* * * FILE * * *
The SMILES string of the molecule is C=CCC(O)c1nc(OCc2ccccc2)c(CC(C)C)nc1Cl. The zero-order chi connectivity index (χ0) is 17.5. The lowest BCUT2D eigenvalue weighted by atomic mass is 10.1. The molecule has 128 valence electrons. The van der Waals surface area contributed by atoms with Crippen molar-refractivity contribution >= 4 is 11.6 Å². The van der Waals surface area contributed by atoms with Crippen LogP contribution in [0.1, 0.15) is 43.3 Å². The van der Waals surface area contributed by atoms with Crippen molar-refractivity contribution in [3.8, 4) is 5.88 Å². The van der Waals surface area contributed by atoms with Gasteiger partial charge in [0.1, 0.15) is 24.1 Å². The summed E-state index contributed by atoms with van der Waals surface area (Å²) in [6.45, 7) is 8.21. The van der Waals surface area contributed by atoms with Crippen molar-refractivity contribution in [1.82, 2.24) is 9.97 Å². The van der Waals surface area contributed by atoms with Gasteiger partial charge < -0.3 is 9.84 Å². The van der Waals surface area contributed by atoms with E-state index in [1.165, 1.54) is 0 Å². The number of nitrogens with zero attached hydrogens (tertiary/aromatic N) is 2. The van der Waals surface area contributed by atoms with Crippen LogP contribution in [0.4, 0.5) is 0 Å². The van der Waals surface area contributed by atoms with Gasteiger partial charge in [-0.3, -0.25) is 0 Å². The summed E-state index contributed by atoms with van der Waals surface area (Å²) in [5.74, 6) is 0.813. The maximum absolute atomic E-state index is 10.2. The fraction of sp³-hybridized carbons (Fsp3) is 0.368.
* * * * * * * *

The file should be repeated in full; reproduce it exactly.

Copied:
The SMILES string of the molecule is C=CCC(O)c1nc(OCc2ccccc2)c(CC(C)C)nc1Cl. The zero-order chi connectivity index (χ0) is 17.5. The lowest BCUT2D eigenvalue weighted by atomic mass is 10.1. The molecule has 128 valence electrons. The van der Waals surface area contributed by atoms with Crippen molar-refractivity contribution >= 4 is 11.6 Å². The van der Waals surface area contributed by atoms with Crippen LogP contribution in [0.1, 0.15) is 43.3 Å². The van der Waals surface area contributed by atoms with Crippen molar-refractivity contribution in [3.8, 4) is 5.88 Å². The van der Waals surface area contributed by atoms with Gasteiger partial charge in [0.1, 0.15) is 24.1 Å². The summed E-state index contributed by atoms with van der Waals surface area (Å²) in [6.45, 7) is 8.21. The van der Waals surface area contributed by atoms with Crippen molar-refractivity contribution in [1.82, 2.24) is 9.97 Å². The van der Waals surface area contributed by atoms with Gasteiger partial charge < -0.3 is 9.84 Å². The van der Waals surface area contributed by atoms with E-state index in [1.165, 1.54) is 0 Å². The number of nitrogens with zero attached hydrogens (tertiary/aromatic N) is 2. The van der Waals surface area contributed by atoms with Crippen LogP contribution in [0.4, 0.5) is 0 Å². The van der Waals surface area contributed by atoms with Gasteiger partial charge in [-0.3, -0.25) is 0 Å². The summed E-state index contributed by atoms with van der Waals surface area (Å²) in [5.74, 6) is 0.813. The maximum absolute atomic E-state index is 10.2. The fraction of sp³-hybridized carbons (Fsp3) is 0.368.